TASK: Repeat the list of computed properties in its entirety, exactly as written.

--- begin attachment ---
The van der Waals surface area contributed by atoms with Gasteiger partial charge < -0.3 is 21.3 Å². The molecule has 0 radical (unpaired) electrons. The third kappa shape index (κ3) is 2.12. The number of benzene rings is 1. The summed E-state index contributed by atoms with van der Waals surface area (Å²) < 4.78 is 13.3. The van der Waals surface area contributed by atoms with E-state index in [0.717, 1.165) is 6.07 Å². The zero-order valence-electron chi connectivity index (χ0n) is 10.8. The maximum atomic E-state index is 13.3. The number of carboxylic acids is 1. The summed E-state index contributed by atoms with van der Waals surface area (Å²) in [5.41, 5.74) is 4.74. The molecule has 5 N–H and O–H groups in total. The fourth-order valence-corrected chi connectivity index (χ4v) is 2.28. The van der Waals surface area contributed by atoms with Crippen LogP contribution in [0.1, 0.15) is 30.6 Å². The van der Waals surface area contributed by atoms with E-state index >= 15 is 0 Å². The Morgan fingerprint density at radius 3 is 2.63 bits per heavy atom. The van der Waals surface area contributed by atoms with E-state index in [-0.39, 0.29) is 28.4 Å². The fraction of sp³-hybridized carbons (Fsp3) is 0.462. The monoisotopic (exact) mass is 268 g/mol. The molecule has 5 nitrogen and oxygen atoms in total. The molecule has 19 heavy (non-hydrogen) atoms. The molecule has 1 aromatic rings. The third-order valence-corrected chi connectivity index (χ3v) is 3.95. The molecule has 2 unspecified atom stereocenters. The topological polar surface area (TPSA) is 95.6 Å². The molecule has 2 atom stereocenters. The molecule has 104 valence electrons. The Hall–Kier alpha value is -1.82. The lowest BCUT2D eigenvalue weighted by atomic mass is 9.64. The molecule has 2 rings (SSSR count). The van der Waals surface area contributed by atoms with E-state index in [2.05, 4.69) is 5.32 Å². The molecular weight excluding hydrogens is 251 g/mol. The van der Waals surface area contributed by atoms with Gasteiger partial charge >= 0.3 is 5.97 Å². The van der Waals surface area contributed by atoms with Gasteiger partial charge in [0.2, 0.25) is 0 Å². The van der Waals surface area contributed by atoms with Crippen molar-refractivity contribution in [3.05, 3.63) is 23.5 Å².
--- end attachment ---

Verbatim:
The van der Waals surface area contributed by atoms with Gasteiger partial charge < -0.3 is 21.3 Å². The molecule has 0 radical (unpaired) electrons. The third kappa shape index (κ3) is 2.12. The number of benzene rings is 1. The summed E-state index contributed by atoms with van der Waals surface area (Å²) < 4.78 is 13.3. The van der Waals surface area contributed by atoms with E-state index in [0.717, 1.165) is 6.07 Å². The zero-order valence-electron chi connectivity index (χ0n) is 10.8. The maximum atomic E-state index is 13.3. The number of carboxylic acids is 1. The summed E-state index contributed by atoms with van der Waals surface area (Å²) in [5.41, 5.74) is 4.74. The molecule has 5 N–H and O–H groups in total. The fourth-order valence-corrected chi connectivity index (χ4v) is 2.28. The van der Waals surface area contributed by atoms with Crippen LogP contribution in [0.1, 0.15) is 30.6 Å². The van der Waals surface area contributed by atoms with E-state index >= 15 is 0 Å². The Morgan fingerprint density at radius 3 is 2.63 bits per heavy atom. The van der Waals surface area contributed by atoms with E-state index in [-0.39, 0.29) is 28.4 Å². The fraction of sp³-hybridized carbons (Fsp3) is 0.462. The monoisotopic (exact) mass is 268 g/mol. The molecule has 5 nitrogen and oxygen atoms in total. The molecule has 19 heavy (non-hydrogen) atoms. The molecule has 1 aromatic rings. The third-order valence-corrected chi connectivity index (χ3v) is 3.95. The molecule has 2 unspecified atom stereocenters. The topological polar surface area (TPSA) is 95.6 Å². The molecule has 2 atom stereocenters. The molecule has 104 valence electrons. The Hall–Kier alpha value is -1.82. The lowest BCUT2D eigenvalue weighted by atomic mass is 9.64. The molecule has 2 rings (SSSR count). The van der Waals surface area contributed by atoms with E-state index in [2.05, 4.69) is 5.32 Å². The molecular weight excluding hydrogens is 251 g/mol. The van der Waals surface area contributed by atoms with Gasteiger partial charge >= 0.3 is 5.97 Å². The van der Waals surface area contributed by atoms with Gasteiger partial charge in [0.2, 0.25) is 0 Å². The van der Waals surface area contributed by atoms with Crippen molar-refractivity contribution in [3.05, 3.63) is 23.5 Å².